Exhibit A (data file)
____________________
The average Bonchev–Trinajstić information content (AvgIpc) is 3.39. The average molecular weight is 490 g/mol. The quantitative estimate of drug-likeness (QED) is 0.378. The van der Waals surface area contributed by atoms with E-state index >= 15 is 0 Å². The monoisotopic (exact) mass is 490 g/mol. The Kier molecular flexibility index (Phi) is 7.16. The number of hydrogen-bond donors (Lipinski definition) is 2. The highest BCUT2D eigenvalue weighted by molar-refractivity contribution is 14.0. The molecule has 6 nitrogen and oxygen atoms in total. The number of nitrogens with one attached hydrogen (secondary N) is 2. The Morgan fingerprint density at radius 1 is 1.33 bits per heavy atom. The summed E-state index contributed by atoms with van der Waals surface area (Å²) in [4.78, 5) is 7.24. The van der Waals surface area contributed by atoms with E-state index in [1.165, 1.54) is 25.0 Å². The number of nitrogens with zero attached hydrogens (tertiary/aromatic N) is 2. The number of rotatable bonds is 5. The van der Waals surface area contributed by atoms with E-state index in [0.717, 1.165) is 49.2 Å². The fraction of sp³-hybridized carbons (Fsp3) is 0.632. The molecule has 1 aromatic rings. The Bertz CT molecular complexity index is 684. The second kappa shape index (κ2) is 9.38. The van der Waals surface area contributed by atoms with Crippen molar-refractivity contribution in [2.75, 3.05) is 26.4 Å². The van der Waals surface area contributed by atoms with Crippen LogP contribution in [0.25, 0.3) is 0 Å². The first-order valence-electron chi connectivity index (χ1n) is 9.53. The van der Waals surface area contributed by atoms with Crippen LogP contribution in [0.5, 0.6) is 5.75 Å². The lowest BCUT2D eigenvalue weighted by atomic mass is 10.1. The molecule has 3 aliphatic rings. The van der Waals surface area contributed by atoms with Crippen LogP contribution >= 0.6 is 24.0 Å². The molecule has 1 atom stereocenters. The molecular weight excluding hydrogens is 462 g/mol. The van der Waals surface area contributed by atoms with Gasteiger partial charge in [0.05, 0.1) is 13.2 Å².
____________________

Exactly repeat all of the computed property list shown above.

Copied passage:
The average Bonchev–Trinajstić information content (AvgIpc) is 3.39. The average molecular weight is 490 g/mol. The quantitative estimate of drug-likeness (QED) is 0.378. The van der Waals surface area contributed by atoms with E-state index >= 15 is 0 Å². The monoisotopic (exact) mass is 490 g/mol. The Kier molecular flexibility index (Phi) is 7.16. The number of hydrogen-bond donors (Lipinski definition) is 2. The highest BCUT2D eigenvalue weighted by molar-refractivity contribution is 14.0. The molecule has 6 nitrogen and oxygen atoms in total. The number of nitrogens with one attached hydrogen (secondary N) is 2. The Morgan fingerprint density at radius 1 is 1.33 bits per heavy atom. The summed E-state index contributed by atoms with van der Waals surface area (Å²) in [4.78, 5) is 7.24. The van der Waals surface area contributed by atoms with E-state index in [1.165, 1.54) is 25.0 Å². The number of nitrogens with zero attached hydrogens (tertiary/aromatic N) is 2. The number of rotatable bonds is 5. The van der Waals surface area contributed by atoms with E-state index in [0.717, 1.165) is 49.2 Å². The fraction of sp³-hybridized carbons (Fsp3) is 0.632. The molecule has 1 aromatic rings. The Bertz CT molecular complexity index is 684. The second kappa shape index (κ2) is 9.38. The van der Waals surface area contributed by atoms with Crippen molar-refractivity contribution in [2.75, 3.05) is 26.4 Å². The van der Waals surface area contributed by atoms with Crippen LogP contribution in [0.25, 0.3) is 0 Å². The first-order valence-electron chi connectivity index (χ1n) is 9.53. The van der Waals surface area contributed by atoms with Crippen LogP contribution in [0.5, 0.6) is 5.75 Å². The lowest BCUT2D eigenvalue weighted by atomic mass is 10.1. The molecule has 3 aliphatic rings. The van der Waals surface area contributed by atoms with Crippen LogP contribution >= 0.6 is 24.0 Å². The molecule has 1 atom stereocenters. The molecular weight excluding hydrogens is 462 g/mol. The van der Waals surface area contributed by atoms with Gasteiger partial charge in [0.05, 0.1) is 13.2 Å².